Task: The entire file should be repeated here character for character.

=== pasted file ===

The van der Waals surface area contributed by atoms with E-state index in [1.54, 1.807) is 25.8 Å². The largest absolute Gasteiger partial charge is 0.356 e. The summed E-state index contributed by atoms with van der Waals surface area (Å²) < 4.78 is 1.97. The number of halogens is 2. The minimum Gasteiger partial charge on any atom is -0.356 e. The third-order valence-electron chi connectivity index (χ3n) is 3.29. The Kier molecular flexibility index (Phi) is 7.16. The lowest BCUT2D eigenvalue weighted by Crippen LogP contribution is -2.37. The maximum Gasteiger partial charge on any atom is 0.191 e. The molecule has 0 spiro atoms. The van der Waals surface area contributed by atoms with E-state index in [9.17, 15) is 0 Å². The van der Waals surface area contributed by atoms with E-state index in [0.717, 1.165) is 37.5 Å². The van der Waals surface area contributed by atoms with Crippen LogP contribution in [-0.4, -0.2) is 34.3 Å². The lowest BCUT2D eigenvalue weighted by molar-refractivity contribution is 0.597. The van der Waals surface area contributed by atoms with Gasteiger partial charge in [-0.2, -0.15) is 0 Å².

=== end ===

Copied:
The van der Waals surface area contributed by atoms with E-state index in [1.54, 1.807) is 25.8 Å². The largest absolute Gasteiger partial charge is 0.356 e. The summed E-state index contributed by atoms with van der Waals surface area (Å²) < 4.78 is 1.97. The number of halogens is 2. The minimum Gasteiger partial charge on any atom is -0.356 e. The third-order valence-electron chi connectivity index (χ3n) is 3.29. The Kier molecular flexibility index (Phi) is 7.16. The lowest BCUT2D eigenvalue weighted by Crippen LogP contribution is -2.37. The maximum Gasteiger partial charge on any atom is 0.191 e. The molecule has 0 spiro atoms. The van der Waals surface area contributed by atoms with E-state index in [9.17, 15) is 0 Å². The van der Waals surface area contributed by atoms with E-state index in [0.717, 1.165) is 37.5 Å². The van der Waals surface area contributed by atoms with Crippen LogP contribution in [-0.4, -0.2) is 34.3 Å². The lowest BCUT2D eigenvalue weighted by molar-refractivity contribution is 0.597. The van der Waals surface area contributed by atoms with Gasteiger partial charge in [-0.2, -0.15) is 0 Å².